Throwing the racist “go back to where you came from” line is so old it’s a cliché, something every person of color and immigrant has heard when they do something, like exist, that angers a fellow American. (Trump criticizes everyone and everything American but, alas, is not going anywhere.) Shouting the insult at a co-worker would get most folks fired from the job. But when Trump weaponizes it against very American elected members of Congress, and most Republicans either look the other way or co-sign every vile word, it’s a bid to keep his own for another four years.
And it just may work.
The Rev. Dr. Martin Luther King Jr. had a request for Americans as he fought for equality. Just live up to the words of our lofty documents, of our Declaration of Independence and Constitution.
But that’s harder than it looks.
Just this week, Republican members of the House of Representatives haggled over a word in a nonbinding resolution that says the chamber “strongly condemns” Trump’s “racist comments that have legitimized and increased fear and hatred of new Americans and people of color.” “Racist” has become the new obscenity, as it’s laughably easier to call out attacks on racism than the racism itself.
The House voted, 240-187, to approve the statement, largely along party lines, though four Republicans and one independent voted “aye.” The words stood, as did those of Georgia Democratic Rep. John Lewis, who said, “I know racism when I see it. I know racism when I feel it. And at the highest level of our government, there’s no room for racism.”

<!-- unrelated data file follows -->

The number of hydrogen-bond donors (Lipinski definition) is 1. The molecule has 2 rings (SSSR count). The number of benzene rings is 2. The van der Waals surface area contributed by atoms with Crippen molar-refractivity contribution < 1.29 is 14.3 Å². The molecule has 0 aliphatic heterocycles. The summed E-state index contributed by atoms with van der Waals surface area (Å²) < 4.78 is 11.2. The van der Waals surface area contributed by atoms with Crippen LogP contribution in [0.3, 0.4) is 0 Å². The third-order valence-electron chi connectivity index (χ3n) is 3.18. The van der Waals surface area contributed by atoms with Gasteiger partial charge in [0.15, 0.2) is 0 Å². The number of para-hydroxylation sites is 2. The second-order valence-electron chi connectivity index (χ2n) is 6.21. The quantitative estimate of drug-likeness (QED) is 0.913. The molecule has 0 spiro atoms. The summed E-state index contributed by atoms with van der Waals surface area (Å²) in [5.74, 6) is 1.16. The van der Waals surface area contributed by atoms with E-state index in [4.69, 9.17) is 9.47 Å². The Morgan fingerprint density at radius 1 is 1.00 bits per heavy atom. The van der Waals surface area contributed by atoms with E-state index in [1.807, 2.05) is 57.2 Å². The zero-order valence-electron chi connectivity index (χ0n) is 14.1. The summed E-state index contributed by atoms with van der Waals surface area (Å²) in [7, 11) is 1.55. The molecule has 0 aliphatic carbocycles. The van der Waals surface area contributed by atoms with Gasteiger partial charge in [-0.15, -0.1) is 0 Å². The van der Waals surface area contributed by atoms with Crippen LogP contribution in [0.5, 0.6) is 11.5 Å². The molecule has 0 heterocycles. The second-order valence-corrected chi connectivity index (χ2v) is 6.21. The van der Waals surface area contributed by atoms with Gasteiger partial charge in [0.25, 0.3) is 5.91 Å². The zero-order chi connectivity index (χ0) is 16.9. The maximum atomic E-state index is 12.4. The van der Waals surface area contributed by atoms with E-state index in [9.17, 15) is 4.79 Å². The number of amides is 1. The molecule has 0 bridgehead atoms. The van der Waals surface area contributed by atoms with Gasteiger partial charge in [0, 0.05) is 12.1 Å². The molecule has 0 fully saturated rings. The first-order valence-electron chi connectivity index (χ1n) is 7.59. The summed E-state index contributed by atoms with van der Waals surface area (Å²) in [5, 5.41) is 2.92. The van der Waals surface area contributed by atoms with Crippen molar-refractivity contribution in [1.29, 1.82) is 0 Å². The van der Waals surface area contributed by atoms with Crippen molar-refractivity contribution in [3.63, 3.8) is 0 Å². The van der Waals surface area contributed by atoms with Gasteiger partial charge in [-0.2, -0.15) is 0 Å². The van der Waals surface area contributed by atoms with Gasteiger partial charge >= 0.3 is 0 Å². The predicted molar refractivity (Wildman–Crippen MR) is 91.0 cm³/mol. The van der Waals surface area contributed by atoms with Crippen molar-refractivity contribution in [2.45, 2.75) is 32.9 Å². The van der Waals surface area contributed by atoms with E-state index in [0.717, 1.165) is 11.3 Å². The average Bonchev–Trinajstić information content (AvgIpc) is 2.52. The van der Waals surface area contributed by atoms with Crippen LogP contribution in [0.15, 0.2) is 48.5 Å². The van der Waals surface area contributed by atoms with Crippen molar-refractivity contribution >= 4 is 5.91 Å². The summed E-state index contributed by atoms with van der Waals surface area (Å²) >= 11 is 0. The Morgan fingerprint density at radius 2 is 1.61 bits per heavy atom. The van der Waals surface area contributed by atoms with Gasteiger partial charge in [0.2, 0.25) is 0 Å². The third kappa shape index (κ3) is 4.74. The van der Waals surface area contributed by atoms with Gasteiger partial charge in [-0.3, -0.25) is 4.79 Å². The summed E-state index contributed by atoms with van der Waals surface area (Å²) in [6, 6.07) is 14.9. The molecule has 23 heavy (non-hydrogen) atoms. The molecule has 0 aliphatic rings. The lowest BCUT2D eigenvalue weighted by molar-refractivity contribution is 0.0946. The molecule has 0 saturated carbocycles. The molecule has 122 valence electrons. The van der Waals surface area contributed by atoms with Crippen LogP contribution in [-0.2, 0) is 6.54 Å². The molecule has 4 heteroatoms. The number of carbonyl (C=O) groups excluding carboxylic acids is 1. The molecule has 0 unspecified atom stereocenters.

He is witness to what America was, when he was a soldier in America’s 20th-century civil war over civil rights, when officers of the law, with salaries, badges and guns paid for by black citizens, beat and nearly killed him for fighting for the vote, for decent schools, for justice. Lewis and those who marched alongside him, some of whom gave their lives, were the true patriots, challenging America, clarifying its moral vision, one that is being tested.
Are those the bad old days Trump is imagining with his backward slogan of “Make America Great Again”? More importantly, is that tactic striking a chord with millions of Americans in the privacy of a voting booth, Americans who find the allure of tribe far more comforting than the vision of one America, messy in execution?
Using identity politics for their benefit worked for Trump and Republicans in 2016. Economic anxiety? That was the accepted reason offered for Trump’s electoral success, ignoring the fact that black and brown folks, who suffer most when money and jobs are uncertain, for the most part did not fall for it. They could see who Trump was, always was, from the time he and his dad made their money throwing apartment applications from African Americans in the trash to his descending a gilded elevator to denounce Mexicans as rapists to tweets that would make David Duke proud.
Expect to see more and worse for 2020, attempts to paint the Democratic Party and all who represent it as un-American instead of the unruly bunch they are, suffering politically because they don’t demand fealty to one idea or one person.
Trump has again revealed his character, shown himself to be the person we knew him to be.
But who are we?
Mary C. Curtis has worked at The New York Times, The Baltimore Sun, The Charlotte Observer, as national correspondent for Politics Daily, and is a senior facilitator with The OpEd Project. Follow her on Twitter @mcurtisnc3.